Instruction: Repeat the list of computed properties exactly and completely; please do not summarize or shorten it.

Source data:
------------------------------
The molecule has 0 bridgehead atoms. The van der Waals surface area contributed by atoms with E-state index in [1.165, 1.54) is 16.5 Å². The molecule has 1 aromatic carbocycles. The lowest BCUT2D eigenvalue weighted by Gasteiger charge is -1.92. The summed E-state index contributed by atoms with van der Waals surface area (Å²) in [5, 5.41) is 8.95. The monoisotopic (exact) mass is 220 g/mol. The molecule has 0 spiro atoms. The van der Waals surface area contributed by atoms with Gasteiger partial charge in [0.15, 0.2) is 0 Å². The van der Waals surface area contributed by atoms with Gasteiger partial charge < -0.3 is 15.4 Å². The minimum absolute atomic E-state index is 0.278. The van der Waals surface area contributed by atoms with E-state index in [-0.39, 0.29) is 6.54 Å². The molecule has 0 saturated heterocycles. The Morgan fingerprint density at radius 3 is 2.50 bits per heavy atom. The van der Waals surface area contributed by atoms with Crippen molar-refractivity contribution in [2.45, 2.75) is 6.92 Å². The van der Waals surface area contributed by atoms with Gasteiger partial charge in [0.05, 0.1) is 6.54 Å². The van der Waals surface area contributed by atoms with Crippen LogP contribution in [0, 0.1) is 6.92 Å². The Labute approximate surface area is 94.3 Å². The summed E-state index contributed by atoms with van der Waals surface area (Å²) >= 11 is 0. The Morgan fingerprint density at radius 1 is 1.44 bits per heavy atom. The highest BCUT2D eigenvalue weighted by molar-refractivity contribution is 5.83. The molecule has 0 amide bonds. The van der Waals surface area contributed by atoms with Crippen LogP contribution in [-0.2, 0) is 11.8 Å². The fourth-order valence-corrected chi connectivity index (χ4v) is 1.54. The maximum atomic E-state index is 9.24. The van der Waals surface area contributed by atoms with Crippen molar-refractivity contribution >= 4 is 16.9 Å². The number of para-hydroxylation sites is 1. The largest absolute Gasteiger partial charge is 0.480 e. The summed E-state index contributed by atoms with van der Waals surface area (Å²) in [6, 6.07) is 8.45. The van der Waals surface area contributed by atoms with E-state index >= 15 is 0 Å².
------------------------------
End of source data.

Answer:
The molecule has 0 bridgehead atoms. The van der Waals surface area contributed by atoms with E-state index in [1.165, 1.54) is 16.5 Å². The molecule has 1 aromatic carbocycles. The lowest BCUT2D eigenvalue weighted by Gasteiger charge is -1.92. The summed E-state index contributed by atoms with van der Waals surface area (Å²) in [5, 5.41) is 8.95. The monoisotopic (exact) mass is 220 g/mol. The molecule has 0 spiro atoms. The van der Waals surface area contributed by atoms with Gasteiger partial charge in [0.15, 0.2) is 0 Å². The van der Waals surface area contributed by atoms with Gasteiger partial charge < -0.3 is 15.4 Å². The minimum absolute atomic E-state index is 0.278. The van der Waals surface area contributed by atoms with E-state index in [-0.39, 0.29) is 6.54 Å². The molecule has 0 saturated heterocycles. The Morgan fingerprint density at radius 3 is 2.50 bits per heavy atom. The van der Waals surface area contributed by atoms with Crippen molar-refractivity contribution in [2.45, 2.75) is 6.92 Å². The van der Waals surface area contributed by atoms with Gasteiger partial charge in [0.05, 0.1) is 6.54 Å². The van der Waals surface area contributed by atoms with Crippen LogP contribution in [0, 0.1) is 6.92 Å². The Labute approximate surface area is 94.3 Å². The summed E-state index contributed by atoms with van der Waals surface area (Å²) >= 11 is 0. The Morgan fingerprint density at radius 1 is 1.44 bits per heavy atom. The highest BCUT2D eigenvalue weighted by molar-refractivity contribution is 5.83. The molecule has 0 amide bonds. The van der Waals surface area contributed by atoms with Crippen LogP contribution in [-0.2, 0) is 11.8 Å². The fourth-order valence-corrected chi connectivity index (χ4v) is 1.54. The maximum atomic E-state index is 9.24. The van der Waals surface area contributed by atoms with Crippen molar-refractivity contribution >= 4 is 16.9 Å². The number of para-hydroxylation sites is 1. The largest absolute Gasteiger partial charge is 0.480 e. The summed E-state index contributed by atoms with van der Waals surface area (Å²) in [6, 6.07) is 8.45. The van der Waals surface area contributed by atoms with E-state index >= 15 is 0 Å².